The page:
Range Rover Evoque (2011-2018) review
Familiarity has dulled the Range Rover Evoque’s design impact, but it’s luxurious, well-engineered and still desirable
The Range Rover Evoque is Land Rover’s most successful ever model – and it’s easy to see why. It’s not quite a cut-price range Rover, but a lot of the tech, capability and style have been crammed inside this compact SUV.
The Evoque has been around since 2011 and only seen minor updates since then, but it remains smooth to drive, comfortable to sit in and has never been cheaper to run thanks to the addition of JLR’s new Ingenium diesel engines.
Refinement has also taken a step up, and equipped with the nine-speed automatic gearbox, there are few more luxurious compact SUVs out there. Just be careful with the options as the price can quickly add up.
The Evoque has been on sale since 2011, and although there have been some detail changes over the years, the car you can buy in a Land Rover dealer today is still essentially the same car. Admittedly, some of the novelty has worn off, but there’s no denying that the Evoque still stands out a mile next to more conservative rivals like the Audi Q5, BMW X3, Mercedes GLC or Volvo XC60.
Car group tests
- New Range Rover Evoque PHEV 2020 review
- New Range Rover Evoque D180 2019 review
- New Range Rover Evoque 2019 review
- New Range Rover Evoque ride review
- New Range Rover Evoque prototype off-road review
Used car tests
From the word go, the Evoque was available as both a sleek three-door (rather ambitiously called a ‘Coupe’ by Land Rover) and as a five-door. That choice remains to this day, but it was extended in 2017 by the addition of a soft-top convertible, which is based on the coupe.
Each model range has its own selection of trims, but the five-door has the widest choice, running from the most basic, SE, up to the lavish Autobiography. The Coupe range stats with SE Tech, but the convertible range is rather more limited, covering just SE Dynamic, HSE Dynamic and HSE Dynamic Lux.
Even the basic SE is pretty well equipped, with leather upholstery, alloy wheels, an 8-inch touchscreen, the InControl Touch infotainment system, and automatic windscreen wipers. To this, SE Tech adds sat-nav and xenon headlights with high-beam assist, while HSE Dynamic has larger alloys, a bigger touchscreen (part of the Touch Pro system), uprated stereo and sat-nav, and a panoramic roof.
HSE Dynamic Lux also has a surround camera system, keyless entry, a dual-view touchscreen, Lane Keep Assist and a digital TV. At the top of the range, Autobiography has LED headlights and 14-way adjustable electric front seats.
SE Dynamic is unique to the convertible and, although it’s the most basic trim with that version, it still comes with sat-nav, a 10-inch touchscreen, a 10-speaker stereo, xenon headlights, automatic wipers and leather upholstery.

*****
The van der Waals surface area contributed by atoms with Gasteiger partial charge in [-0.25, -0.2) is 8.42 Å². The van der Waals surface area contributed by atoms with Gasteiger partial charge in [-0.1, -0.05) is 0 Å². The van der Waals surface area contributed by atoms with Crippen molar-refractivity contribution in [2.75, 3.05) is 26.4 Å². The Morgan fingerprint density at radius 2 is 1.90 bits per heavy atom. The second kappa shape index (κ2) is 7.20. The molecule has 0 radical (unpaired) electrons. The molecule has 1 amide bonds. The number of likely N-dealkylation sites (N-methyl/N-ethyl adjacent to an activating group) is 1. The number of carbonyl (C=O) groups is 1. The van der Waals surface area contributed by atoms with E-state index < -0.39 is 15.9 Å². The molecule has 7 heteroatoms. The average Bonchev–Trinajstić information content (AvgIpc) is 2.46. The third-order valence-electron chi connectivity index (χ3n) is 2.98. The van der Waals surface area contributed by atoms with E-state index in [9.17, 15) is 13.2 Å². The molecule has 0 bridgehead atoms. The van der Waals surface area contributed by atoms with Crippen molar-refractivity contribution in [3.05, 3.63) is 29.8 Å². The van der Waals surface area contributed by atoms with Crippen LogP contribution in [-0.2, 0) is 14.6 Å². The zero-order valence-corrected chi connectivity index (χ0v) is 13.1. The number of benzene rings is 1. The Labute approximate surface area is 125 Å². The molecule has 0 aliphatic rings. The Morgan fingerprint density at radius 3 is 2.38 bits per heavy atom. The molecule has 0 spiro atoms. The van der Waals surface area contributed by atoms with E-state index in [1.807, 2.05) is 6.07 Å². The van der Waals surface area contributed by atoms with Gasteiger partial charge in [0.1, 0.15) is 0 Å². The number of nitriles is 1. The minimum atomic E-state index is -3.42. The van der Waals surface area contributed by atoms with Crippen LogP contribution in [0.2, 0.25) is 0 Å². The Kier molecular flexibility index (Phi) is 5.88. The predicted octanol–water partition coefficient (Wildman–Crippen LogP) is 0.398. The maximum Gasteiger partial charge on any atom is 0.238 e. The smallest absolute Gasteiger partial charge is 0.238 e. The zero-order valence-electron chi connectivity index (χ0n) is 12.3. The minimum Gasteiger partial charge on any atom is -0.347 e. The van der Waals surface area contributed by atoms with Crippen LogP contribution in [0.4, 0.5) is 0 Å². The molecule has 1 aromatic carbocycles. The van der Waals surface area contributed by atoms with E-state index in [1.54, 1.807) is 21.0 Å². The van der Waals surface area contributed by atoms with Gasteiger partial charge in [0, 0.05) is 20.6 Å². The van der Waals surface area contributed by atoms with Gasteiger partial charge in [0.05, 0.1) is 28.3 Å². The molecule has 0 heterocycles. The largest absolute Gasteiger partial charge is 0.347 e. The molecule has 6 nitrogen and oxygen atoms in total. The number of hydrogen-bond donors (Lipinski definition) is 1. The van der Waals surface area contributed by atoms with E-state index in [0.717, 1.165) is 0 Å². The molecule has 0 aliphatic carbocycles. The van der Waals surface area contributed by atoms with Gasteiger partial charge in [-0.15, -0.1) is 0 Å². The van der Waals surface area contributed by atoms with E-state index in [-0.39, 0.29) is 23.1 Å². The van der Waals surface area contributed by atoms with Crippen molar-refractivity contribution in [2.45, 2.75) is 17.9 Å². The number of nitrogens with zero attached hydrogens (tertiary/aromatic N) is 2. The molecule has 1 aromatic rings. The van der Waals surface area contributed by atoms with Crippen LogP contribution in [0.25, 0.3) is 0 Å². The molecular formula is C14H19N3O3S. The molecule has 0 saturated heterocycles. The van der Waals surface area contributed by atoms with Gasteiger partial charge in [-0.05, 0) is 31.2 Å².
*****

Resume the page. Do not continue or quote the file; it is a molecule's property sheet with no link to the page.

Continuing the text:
By far the majority of the Evoque range comes with four-wheel drive, but buyers who are prepared to trade some of that versatility for better fuel economy can get a low-spec version of the five-door or coupe with the 148bhp eD4 diesel engine, a manual gearbox and two-wheel drive. You can tell these versions apart from the other models because the Evoque badge on the rear of the car is blue.
The four-wheel drive models are surprisingly good off-road – yes, even the convertible – but that may well not be especially important to the typical Evoque buyer.
As you would probably expect, the bulk of the range comes with diesel engines, and the company’s Ingenium units offer a choice of 178bhp or 237bhp power outputs, badged TD4 and SD4, respectively. In most cases, they’re paired with a nine-speed automatic transmission, but you can buy a five-door with a manual gearbox and the less powerful of the two engines.
Two Si4 Ingenium petrol engines are available as an alternative – with a choice of 237bhp or 286bhp, but always with an automatic gearbox. However, they’re an option only with some of the higher trim levels (HSE Dynamic and above); and, while they bring stronger acceleration, the price you pay is fuel economy.
In this review
- 1Verdict - currently readingFamiliarity has dulled the Range Rover Evoque’s design impact, but it’s luxurious, well-engineered and still desirable
- 2Engines, performance and driveNew engines improve refinement but the Evoque still isn’t as thrilling to drive BMW and Audi rivals
- 3MPG, CO2 and Running CostsEfficient new engines make the Evoque cheaper to run than rivals plus the better residual values are a bonus
- 4Interior, design and technologyFunctional and classy, the Evoque has a very premium cabin, but the sat nav system still lags behind
- 5Practicality, comfort and boot spaceThe Evoque falls behind here with a slightly cramped cabin and boot which isn’t as spacious as rivals’.
- 6Reliability and SafetyThe Evoque’s good looks aren’t matched by impressive reliability but safety is strong